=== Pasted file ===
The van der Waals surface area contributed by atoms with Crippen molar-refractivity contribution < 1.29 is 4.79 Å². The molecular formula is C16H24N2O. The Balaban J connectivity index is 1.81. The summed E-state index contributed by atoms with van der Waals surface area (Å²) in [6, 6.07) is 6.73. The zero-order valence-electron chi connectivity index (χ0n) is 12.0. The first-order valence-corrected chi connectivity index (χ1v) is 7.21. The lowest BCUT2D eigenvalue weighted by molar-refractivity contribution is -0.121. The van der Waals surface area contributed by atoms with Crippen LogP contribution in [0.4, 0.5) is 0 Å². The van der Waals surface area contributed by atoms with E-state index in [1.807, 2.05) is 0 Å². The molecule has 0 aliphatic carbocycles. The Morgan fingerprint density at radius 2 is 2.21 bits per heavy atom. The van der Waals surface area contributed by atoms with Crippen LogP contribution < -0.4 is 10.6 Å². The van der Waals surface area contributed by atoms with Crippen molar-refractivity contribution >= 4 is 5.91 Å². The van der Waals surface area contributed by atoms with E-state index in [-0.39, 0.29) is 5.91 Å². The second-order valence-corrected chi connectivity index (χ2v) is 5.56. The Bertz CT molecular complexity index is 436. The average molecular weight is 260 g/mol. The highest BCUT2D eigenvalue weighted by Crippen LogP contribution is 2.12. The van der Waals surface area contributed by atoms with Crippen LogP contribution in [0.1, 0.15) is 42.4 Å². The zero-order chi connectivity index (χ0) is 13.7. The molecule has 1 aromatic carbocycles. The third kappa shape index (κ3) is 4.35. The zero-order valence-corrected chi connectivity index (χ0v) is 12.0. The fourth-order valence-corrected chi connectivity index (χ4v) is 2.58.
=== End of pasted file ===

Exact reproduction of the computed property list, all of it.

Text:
The van der Waals surface area contributed by atoms with Crippen molar-refractivity contribution < 1.29 is 4.79 Å². The molecular formula is C16H24N2O. The Balaban J connectivity index is 1.81. The summed E-state index contributed by atoms with van der Waals surface area (Å²) in [6, 6.07) is 6.73. The zero-order valence-electron chi connectivity index (χ0n) is 12.0. The first-order valence-corrected chi connectivity index (χ1v) is 7.21. The lowest BCUT2D eigenvalue weighted by molar-refractivity contribution is -0.121. The van der Waals surface area contributed by atoms with Crippen LogP contribution in [0.4, 0.5) is 0 Å². The van der Waals surface area contributed by atoms with E-state index in [1.807, 2.05) is 0 Å². The molecule has 0 aliphatic carbocycles. The Morgan fingerprint density at radius 2 is 2.21 bits per heavy atom. The van der Waals surface area contributed by atoms with Crippen LogP contribution < -0.4 is 10.6 Å². The van der Waals surface area contributed by atoms with Crippen molar-refractivity contribution >= 4 is 5.91 Å². The van der Waals surface area contributed by atoms with E-state index in [-0.39, 0.29) is 5.91 Å². The second-order valence-corrected chi connectivity index (χ2v) is 5.56. The Bertz CT molecular complexity index is 436. The average molecular weight is 260 g/mol. The highest BCUT2D eigenvalue weighted by Crippen LogP contribution is 2.12. The van der Waals surface area contributed by atoms with Crippen LogP contribution in [0.1, 0.15) is 42.4 Å². The zero-order chi connectivity index (χ0) is 13.7. The molecule has 1 aromatic carbocycles. The third kappa shape index (κ3) is 4.35. The zero-order valence-corrected chi connectivity index (χ0v) is 12.0. The fourth-order valence-corrected chi connectivity index (χ4v) is 2.58.